The 'recession-proof' market for teachers has dwindled drastically, the New York Times reports.
The relatively scant number of openings for teachers are bombarded with hundreds, sometimes thousands, of applications and many hopeful teachers -- even those with advanced degrees -- remain jobless.
The Times has more:
Juliana Pankow, who just graduated from Teachers College at Columbia University, has sent out 40 resumes since January. A few Saturdays ago, she went to a school in Harlem because she heard the principal would be there (she was invited back to teach a demonstration lesson, but it may be for naught since the city has a hiring freeze). Now, Ms. Pankow said she might have to move back in with her parents in Scarsdale, N.Y., and perhaps take up SAT tutoring.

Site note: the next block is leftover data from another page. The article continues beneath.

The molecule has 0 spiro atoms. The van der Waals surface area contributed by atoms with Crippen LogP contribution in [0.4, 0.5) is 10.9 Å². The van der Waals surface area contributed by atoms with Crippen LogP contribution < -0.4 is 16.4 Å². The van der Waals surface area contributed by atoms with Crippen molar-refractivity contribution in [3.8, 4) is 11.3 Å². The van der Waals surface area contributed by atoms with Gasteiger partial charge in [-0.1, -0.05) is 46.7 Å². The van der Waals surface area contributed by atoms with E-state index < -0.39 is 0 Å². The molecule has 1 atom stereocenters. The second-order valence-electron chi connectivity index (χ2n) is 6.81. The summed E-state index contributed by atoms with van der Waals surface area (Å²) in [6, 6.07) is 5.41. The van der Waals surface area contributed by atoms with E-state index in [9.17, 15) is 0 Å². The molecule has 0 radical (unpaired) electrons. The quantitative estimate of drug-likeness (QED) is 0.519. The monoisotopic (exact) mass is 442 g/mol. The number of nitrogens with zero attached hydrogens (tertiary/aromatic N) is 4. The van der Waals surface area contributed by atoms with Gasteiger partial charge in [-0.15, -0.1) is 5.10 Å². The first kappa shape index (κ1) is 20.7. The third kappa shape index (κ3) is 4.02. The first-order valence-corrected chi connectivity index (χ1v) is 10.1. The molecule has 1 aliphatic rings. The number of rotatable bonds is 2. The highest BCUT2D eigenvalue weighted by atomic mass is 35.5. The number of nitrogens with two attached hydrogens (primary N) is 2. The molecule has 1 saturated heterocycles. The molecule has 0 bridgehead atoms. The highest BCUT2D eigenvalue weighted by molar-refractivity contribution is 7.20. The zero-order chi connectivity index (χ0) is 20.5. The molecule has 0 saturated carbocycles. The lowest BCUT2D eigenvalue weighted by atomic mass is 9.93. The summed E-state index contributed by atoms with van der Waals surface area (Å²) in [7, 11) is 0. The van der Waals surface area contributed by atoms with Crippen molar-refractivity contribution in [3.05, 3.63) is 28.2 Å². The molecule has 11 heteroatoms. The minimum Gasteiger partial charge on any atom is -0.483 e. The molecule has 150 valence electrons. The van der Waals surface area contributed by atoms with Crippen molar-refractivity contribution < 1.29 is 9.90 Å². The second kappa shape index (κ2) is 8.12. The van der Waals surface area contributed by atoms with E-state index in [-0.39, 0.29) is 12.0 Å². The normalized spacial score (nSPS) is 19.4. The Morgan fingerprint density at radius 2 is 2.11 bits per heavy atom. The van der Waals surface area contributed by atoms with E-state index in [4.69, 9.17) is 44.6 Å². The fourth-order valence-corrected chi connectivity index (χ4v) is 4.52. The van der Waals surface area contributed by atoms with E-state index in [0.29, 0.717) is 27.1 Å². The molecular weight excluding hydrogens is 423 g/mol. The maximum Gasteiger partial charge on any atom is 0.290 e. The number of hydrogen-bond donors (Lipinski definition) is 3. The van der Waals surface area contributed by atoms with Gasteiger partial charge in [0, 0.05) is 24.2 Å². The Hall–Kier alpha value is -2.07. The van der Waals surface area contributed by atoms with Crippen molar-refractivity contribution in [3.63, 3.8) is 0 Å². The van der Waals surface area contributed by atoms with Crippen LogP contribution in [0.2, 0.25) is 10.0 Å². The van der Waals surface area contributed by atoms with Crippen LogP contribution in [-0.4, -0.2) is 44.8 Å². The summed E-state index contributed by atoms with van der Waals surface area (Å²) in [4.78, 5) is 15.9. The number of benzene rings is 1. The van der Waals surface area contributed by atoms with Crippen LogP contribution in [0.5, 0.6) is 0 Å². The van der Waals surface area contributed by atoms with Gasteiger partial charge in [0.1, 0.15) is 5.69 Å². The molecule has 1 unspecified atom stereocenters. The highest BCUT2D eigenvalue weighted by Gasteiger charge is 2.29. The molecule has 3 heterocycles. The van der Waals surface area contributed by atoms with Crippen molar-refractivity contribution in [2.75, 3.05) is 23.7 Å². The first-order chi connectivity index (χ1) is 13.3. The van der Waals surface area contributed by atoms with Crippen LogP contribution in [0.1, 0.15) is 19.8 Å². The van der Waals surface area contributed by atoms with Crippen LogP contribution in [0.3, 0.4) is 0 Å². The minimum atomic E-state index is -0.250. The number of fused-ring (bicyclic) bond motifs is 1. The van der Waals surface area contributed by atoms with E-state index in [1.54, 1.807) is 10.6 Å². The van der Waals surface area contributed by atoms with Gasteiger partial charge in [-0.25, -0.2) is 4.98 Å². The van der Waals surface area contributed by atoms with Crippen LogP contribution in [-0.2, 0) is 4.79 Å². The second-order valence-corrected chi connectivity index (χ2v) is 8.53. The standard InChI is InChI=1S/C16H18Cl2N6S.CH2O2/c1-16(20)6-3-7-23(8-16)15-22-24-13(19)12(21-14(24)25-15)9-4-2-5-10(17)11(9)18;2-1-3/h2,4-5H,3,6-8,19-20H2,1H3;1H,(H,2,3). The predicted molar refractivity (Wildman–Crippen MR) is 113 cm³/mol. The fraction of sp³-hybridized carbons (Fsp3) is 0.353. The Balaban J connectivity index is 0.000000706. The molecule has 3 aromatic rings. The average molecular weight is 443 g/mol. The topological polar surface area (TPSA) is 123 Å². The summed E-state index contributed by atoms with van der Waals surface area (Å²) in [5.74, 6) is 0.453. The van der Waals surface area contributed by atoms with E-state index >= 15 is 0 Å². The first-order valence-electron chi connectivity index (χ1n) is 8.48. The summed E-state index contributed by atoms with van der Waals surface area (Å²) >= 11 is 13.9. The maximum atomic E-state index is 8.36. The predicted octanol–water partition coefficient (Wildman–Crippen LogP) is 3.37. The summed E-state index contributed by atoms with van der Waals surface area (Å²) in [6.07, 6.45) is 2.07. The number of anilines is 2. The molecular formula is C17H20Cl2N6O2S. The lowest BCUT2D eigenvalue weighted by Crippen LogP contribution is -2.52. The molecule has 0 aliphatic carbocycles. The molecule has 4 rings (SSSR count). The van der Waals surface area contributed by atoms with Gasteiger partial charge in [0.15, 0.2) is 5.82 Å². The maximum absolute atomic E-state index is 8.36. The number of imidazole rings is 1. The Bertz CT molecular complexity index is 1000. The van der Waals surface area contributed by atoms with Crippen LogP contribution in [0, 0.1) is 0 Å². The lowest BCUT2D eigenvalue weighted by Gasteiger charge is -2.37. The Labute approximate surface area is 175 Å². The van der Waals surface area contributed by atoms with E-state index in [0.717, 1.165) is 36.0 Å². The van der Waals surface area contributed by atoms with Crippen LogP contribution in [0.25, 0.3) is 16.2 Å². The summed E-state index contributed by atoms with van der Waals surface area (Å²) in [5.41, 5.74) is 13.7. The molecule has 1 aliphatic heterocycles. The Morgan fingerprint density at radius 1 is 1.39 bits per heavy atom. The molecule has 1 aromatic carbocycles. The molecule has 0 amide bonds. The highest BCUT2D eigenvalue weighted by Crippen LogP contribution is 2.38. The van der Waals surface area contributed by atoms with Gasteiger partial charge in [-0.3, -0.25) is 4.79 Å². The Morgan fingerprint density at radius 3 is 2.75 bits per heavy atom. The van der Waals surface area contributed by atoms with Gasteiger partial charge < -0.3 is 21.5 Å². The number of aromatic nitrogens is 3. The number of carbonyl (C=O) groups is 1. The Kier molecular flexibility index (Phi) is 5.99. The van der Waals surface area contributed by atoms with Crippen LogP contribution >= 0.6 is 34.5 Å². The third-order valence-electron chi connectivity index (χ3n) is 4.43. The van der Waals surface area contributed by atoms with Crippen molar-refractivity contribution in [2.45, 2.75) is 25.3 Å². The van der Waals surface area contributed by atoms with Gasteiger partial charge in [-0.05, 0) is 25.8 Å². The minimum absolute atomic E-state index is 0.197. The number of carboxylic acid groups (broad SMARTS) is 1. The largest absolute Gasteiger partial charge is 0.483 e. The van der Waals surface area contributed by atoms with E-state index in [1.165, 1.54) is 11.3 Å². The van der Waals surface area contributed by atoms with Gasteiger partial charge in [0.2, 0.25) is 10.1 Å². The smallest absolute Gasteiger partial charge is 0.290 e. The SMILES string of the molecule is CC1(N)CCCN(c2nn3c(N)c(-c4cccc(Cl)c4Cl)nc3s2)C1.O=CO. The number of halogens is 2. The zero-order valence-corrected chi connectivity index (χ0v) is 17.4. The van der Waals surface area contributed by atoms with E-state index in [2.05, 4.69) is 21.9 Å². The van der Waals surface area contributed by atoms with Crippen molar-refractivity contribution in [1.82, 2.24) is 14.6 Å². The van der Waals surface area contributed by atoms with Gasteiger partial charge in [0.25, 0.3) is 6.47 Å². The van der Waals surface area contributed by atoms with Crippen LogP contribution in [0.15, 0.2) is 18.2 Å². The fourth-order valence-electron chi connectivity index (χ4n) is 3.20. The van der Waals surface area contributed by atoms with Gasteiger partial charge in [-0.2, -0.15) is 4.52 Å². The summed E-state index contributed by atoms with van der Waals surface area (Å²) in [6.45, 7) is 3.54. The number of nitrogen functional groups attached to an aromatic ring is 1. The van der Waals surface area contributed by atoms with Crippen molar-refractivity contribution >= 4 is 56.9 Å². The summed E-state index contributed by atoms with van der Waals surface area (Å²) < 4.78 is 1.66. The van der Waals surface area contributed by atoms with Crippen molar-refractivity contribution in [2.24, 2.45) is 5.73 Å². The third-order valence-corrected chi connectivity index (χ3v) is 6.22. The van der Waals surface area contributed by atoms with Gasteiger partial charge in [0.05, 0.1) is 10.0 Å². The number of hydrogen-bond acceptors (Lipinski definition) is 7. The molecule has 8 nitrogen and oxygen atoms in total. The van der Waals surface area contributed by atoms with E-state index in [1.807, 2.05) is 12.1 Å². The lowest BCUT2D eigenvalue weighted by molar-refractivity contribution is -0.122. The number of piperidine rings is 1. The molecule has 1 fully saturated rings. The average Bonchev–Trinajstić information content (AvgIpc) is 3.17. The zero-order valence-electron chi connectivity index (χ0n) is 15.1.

"I can't think of anything else I'd rather do," said Ms. Pankow, 23, as she waited outside the principal's office at Pelham Memorial last week, among 619 people applying for one English position. "Which is a problem, because I might have to do something else."
Success Charter Network Founder and CEO Eva Moskowitz called the situation "heartbreaking."
Applications to charter schools have risen considerably, as have those to Teach for America. This year, 46,000 applied for 4,500 spots.
Officials are pushing young teachers to look in other states for work. But some, like former teacher Jade Stier, are changing careers. Stier recently enrolled in a nursing program.
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